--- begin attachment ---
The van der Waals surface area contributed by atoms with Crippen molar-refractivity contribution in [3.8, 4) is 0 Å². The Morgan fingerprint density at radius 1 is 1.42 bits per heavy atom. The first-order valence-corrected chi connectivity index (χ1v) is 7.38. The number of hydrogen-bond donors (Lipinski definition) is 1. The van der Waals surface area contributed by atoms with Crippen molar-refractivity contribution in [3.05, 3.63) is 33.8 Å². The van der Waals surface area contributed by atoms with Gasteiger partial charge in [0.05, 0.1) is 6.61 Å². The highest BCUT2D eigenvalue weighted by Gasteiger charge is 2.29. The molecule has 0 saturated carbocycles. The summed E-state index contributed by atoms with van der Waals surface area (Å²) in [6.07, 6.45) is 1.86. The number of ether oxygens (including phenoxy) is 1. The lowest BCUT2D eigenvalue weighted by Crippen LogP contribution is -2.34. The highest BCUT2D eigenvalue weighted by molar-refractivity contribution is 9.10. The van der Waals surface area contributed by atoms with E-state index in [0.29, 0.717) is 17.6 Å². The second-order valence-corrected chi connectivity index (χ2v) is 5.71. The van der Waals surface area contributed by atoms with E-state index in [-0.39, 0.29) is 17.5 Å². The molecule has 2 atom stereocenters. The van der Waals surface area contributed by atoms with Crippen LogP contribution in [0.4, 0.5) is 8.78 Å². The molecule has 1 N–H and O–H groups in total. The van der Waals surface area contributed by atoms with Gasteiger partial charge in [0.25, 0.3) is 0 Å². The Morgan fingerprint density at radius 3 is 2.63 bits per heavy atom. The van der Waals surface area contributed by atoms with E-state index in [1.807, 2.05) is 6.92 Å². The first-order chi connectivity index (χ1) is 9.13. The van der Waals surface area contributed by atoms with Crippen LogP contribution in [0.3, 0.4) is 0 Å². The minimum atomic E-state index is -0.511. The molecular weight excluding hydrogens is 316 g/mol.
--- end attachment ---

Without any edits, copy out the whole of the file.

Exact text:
The van der Waals surface area contributed by atoms with Crippen molar-refractivity contribution in [3.8, 4) is 0 Å². The Morgan fingerprint density at radius 1 is 1.42 bits per heavy atom. The first-order valence-corrected chi connectivity index (χ1v) is 7.38. The number of hydrogen-bond donors (Lipinski definition) is 1. The van der Waals surface area contributed by atoms with Crippen molar-refractivity contribution in [3.05, 3.63) is 33.8 Å². The van der Waals surface area contributed by atoms with Gasteiger partial charge in [0.05, 0.1) is 6.61 Å². The highest BCUT2D eigenvalue weighted by Gasteiger charge is 2.29. The molecule has 0 saturated carbocycles. The summed E-state index contributed by atoms with van der Waals surface area (Å²) in [6.07, 6.45) is 1.86. The number of ether oxygens (including phenoxy) is 1. The lowest BCUT2D eigenvalue weighted by Crippen LogP contribution is -2.34. The highest BCUT2D eigenvalue weighted by molar-refractivity contribution is 9.10. The van der Waals surface area contributed by atoms with E-state index in [0.29, 0.717) is 17.6 Å². The second-order valence-corrected chi connectivity index (χ2v) is 5.71. The van der Waals surface area contributed by atoms with E-state index in [-0.39, 0.29) is 17.5 Å². The molecule has 2 atom stereocenters. The van der Waals surface area contributed by atoms with Crippen LogP contribution in [0.4, 0.5) is 8.78 Å². The molecule has 1 N–H and O–H groups in total. The van der Waals surface area contributed by atoms with Gasteiger partial charge in [0.25, 0.3) is 0 Å². The Morgan fingerprint density at radius 3 is 2.63 bits per heavy atom. The van der Waals surface area contributed by atoms with E-state index in [1.807, 2.05) is 6.92 Å². The first-order chi connectivity index (χ1) is 9.13. The van der Waals surface area contributed by atoms with Crippen LogP contribution in [0.3, 0.4) is 0 Å². The minimum atomic E-state index is -0.511. The molecular weight excluding hydrogens is 316 g/mol.